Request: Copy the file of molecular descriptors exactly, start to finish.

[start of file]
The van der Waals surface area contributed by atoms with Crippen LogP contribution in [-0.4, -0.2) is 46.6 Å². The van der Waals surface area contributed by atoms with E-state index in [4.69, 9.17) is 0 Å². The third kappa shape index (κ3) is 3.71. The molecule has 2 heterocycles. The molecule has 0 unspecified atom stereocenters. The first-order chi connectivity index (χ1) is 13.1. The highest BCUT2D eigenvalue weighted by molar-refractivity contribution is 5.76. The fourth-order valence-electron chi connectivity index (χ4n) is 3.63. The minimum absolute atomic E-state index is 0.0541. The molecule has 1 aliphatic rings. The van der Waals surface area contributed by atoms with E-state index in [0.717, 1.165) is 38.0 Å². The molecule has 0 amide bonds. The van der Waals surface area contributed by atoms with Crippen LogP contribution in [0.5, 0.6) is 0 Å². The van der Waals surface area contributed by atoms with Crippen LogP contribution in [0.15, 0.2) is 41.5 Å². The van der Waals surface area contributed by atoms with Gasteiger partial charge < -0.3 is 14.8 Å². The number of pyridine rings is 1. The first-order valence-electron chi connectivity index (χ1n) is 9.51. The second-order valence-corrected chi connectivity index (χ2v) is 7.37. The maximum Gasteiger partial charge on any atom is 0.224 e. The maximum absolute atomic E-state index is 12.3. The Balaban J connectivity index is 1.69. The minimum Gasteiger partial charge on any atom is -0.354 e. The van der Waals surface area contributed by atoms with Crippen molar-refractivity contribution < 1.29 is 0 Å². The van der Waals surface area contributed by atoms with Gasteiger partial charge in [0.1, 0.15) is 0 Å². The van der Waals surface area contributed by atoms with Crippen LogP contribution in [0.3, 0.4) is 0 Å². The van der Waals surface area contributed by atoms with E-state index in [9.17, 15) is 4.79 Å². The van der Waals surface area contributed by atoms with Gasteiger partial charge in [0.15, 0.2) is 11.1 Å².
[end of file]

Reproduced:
The van der Waals surface area contributed by atoms with Crippen LogP contribution in [-0.4, -0.2) is 46.6 Å². The van der Waals surface area contributed by atoms with E-state index in [4.69, 9.17) is 0 Å². The third kappa shape index (κ3) is 3.71. The molecule has 2 heterocycles. The molecule has 0 unspecified atom stereocenters. The first-order chi connectivity index (χ1) is 13.1. The highest BCUT2D eigenvalue weighted by molar-refractivity contribution is 5.76. The fourth-order valence-electron chi connectivity index (χ4n) is 3.63. The minimum absolute atomic E-state index is 0.0541. The molecule has 1 aliphatic rings. The van der Waals surface area contributed by atoms with E-state index in [0.717, 1.165) is 38.0 Å². The molecule has 0 amide bonds. The van der Waals surface area contributed by atoms with Crippen LogP contribution in [0.5, 0.6) is 0 Å². The van der Waals surface area contributed by atoms with Crippen LogP contribution in [0.15, 0.2) is 41.5 Å². The van der Waals surface area contributed by atoms with Gasteiger partial charge < -0.3 is 14.8 Å². The number of pyridine rings is 1. The first-order valence-electron chi connectivity index (χ1n) is 9.51. The second-order valence-corrected chi connectivity index (χ2v) is 7.37. The maximum Gasteiger partial charge on any atom is 0.224 e. The maximum absolute atomic E-state index is 12.3. The Balaban J connectivity index is 1.69. The minimum Gasteiger partial charge on any atom is -0.354 e. The van der Waals surface area contributed by atoms with Crippen molar-refractivity contribution < 1.29 is 0 Å². The van der Waals surface area contributed by atoms with Gasteiger partial charge in [0.1, 0.15) is 0 Å². The van der Waals surface area contributed by atoms with Crippen LogP contribution in [0.3, 0.4) is 0 Å². The van der Waals surface area contributed by atoms with E-state index in [9.17, 15) is 4.79 Å². The van der Waals surface area contributed by atoms with Gasteiger partial charge in [0.15, 0.2) is 11.1 Å².